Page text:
Saturday, July 05, 2014
Frances Ha (Noah Baumbach, 2012)
No permanent address
Amazing how the plot of many a film revolves around New York apartments--C.C. Baxter lent his out to top executives looking for a private venue to conduct their extramarital affairs; L.B. Jeffries was trapped for weeks inside his by a broken leg; Rosemary Woodhouse bought a huge one in the famous Bramford for an unreasonably small sum (turns out the residence's true cost was far too dear).
Can't remember a recent film that made as much fuss over rented New York real estate as Noah Baumbach's latest feature: Frances (Greta Gerwig) and Sophie (Mickey Sumner) are best friends living together in a Prospect Heights apartment in Brooklyn; Sophie moves in with her boyfriend, leaving Frances high and dry and struggling to find new digs.
That's the premise, really. Baumbach labels each succeeding chapter of the film not with dates or suggestive titles but with addresses, signposts of Frances' odyssey through the city in search of a safe haven or at least reasonably stable nest; it's not her biggest preoccupation throughout but certainly an important one, money being the other most constant/pressing/difficult.
And the mood's infectious, the sort of desperation anyone who's dealt with the issue can understand. Helped a friend once with her apartment hunting in the city--she ended up dorming, which meant I had to look for my own place to stay, temporarily. At one point had to spend the night in my little junker of a car, parked along one of the curved streets unique to Stuyvesant Town; came back to the spot the next day to find my car had been towed. Instant homelessness! Only in New York.
That much of Frances' story I can immediately relate to; that, and the notion of a friendship that endures all kinds of life events--though not without cost, and not without undergoing its own series of changes. A lasting relationship? A kinder, gentler conclusion? Something new for Baumbach's films and presumably Gerwig's influence, though in an interview Ms. Gerwig reveals that she would have subjected her character to harsher treatment; it was Baumbach who wanted to dial back whatever comeuppance she was fated to experience (p'raps what Ms. Gerwig meant was that she enjoyed an indirect (though not necessarily unprofound) influence--that Baumbach couldn't bring himself to inflict so much cruelty on a character she played).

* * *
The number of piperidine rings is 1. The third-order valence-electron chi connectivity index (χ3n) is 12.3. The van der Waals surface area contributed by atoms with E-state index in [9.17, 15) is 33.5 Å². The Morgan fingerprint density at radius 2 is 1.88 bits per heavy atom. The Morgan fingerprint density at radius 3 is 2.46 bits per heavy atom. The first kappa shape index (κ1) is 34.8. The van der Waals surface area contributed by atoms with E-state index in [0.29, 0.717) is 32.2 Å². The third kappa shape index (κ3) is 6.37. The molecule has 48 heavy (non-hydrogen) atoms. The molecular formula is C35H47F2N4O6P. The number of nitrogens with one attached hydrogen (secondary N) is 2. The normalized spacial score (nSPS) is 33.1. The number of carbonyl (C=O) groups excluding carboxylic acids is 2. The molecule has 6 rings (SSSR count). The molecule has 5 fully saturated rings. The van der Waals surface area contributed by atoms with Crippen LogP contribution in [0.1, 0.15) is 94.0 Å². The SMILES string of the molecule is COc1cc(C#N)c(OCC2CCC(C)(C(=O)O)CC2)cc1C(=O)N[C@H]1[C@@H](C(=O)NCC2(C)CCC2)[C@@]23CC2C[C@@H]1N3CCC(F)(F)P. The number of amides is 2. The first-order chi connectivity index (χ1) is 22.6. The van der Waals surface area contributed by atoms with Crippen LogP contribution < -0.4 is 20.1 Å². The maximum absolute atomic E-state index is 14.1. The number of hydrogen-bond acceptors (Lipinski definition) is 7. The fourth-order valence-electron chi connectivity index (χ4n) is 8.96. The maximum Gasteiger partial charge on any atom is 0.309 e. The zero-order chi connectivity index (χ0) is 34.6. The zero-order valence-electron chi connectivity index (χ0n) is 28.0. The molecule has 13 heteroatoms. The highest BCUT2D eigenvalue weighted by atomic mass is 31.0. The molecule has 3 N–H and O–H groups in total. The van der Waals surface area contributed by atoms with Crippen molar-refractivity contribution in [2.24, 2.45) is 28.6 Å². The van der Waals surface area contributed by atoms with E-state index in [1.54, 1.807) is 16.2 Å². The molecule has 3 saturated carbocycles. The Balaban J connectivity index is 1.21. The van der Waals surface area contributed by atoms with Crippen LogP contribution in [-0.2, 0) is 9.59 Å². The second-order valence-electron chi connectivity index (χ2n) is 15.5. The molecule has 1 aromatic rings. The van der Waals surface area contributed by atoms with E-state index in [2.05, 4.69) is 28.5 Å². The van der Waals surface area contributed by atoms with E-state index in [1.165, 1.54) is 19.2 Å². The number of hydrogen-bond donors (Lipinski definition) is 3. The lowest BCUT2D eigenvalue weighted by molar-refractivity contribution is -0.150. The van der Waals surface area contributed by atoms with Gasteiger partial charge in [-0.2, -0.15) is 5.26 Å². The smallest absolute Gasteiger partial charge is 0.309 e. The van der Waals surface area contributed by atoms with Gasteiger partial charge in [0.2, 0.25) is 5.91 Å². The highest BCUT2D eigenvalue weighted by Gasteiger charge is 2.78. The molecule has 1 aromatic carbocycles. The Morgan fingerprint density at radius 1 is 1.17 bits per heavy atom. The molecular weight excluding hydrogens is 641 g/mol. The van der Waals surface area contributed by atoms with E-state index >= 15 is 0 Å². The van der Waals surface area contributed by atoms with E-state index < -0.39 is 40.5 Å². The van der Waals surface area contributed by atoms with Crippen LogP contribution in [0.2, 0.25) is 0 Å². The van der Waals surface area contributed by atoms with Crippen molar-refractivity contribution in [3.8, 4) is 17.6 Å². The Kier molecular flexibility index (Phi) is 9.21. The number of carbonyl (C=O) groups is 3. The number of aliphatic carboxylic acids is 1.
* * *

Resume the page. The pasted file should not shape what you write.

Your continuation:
Beyond Gerwig's and Sumner's performances as close friends ("we're the same person with different hair," Frances declares and watching them together it isn't hard to believe that--even their occasional irritation with each other comes off as self-hatred, like twins quarreling), beyond the two narrative threads (the breakdown of friendship and the struggle for living space), there isn't much more to recommend. Baumbach shoots in black and white, presumably in homage to Woody Allen's Manhattan (Allen isn't that much more talented visually, but did have Gordon Willis in charge of the camera). He throws in a reference to Leos Carax's Mauvis Sang, with Frances attempting an athletic dance-run a la Dennis Levant (Carax invests irrepressible energy in his images with Levant doing an eyepopping body flip along the way, while the most memorable gesture Gerwig manages is an awkward facedive). He inserts the lovely chime music from Francois Truffaut's The 400 Blows--a disastrous idea, as you find yourself noting how much more moving and enchanting the latter is compared to the former. His Frances bears more than a passing resemblance to Delphine in Eric Rohmer's The Green Ray--the same self-centeredness, the same somewhat grating cluelessness--only you miss Rohmer's subtle sense of humor, in some ways more ruthless than Baumbach's. At one point Baumbauch sends his protagonist to Paris of all places, and while the idea of Frances making a less-than-ideal visit to the City of Lights (like Delphine and her equally disastrous vacation) is effectively mined for comedy, the city itself comes off as less than divine, a sort of injection of beauty by default (the city is gorgeous of course, but despite and not because of the black-and-white photography).
Liked this just fine, really I did; just wish Baumbach refrained from referencing other films so much--it's distracting, and keeps reminding me of films I really want to watch.
First published in Businessworld, 6.26.14